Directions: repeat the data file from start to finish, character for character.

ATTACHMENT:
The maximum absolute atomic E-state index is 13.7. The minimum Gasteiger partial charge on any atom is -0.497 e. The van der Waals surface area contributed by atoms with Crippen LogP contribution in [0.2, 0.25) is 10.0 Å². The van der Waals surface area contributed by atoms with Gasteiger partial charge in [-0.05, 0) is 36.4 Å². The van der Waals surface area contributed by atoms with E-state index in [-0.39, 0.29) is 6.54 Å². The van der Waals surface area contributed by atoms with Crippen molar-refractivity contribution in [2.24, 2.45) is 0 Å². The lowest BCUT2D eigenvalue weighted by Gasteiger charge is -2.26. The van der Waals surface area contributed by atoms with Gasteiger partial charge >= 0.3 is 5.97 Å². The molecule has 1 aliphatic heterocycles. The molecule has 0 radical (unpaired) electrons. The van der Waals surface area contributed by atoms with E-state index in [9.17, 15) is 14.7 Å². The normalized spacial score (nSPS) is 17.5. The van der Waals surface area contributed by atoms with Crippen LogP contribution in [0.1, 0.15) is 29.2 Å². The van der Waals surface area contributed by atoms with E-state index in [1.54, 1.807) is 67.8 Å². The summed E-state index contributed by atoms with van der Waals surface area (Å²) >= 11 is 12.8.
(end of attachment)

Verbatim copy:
The maximum absolute atomic E-state index is 13.7. The minimum Gasteiger partial charge on any atom is -0.497 e. The van der Waals surface area contributed by atoms with Crippen LogP contribution in [0.2, 0.25) is 10.0 Å². The van der Waals surface area contributed by atoms with Gasteiger partial charge in [-0.05, 0) is 36.4 Å². The van der Waals surface area contributed by atoms with E-state index in [-0.39, 0.29) is 6.54 Å². The van der Waals surface area contributed by atoms with Crippen molar-refractivity contribution in [2.24, 2.45) is 0 Å². The lowest BCUT2D eigenvalue weighted by Gasteiger charge is -2.26. The van der Waals surface area contributed by atoms with Gasteiger partial charge >= 0.3 is 5.97 Å². The molecule has 1 aliphatic heterocycles. The molecule has 0 radical (unpaired) electrons. The van der Waals surface area contributed by atoms with E-state index in [9.17, 15) is 14.7 Å². The normalized spacial score (nSPS) is 17.5. The van der Waals surface area contributed by atoms with Crippen LogP contribution in [0.1, 0.15) is 29.2 Å². The van der Waals surface area contributed by atoms with E-state index in [1.54, 1.807) is 67.8 Å². The summed E-state index contributed by atoms with van der Waals surface area (Å²) >= 11 is 12.8.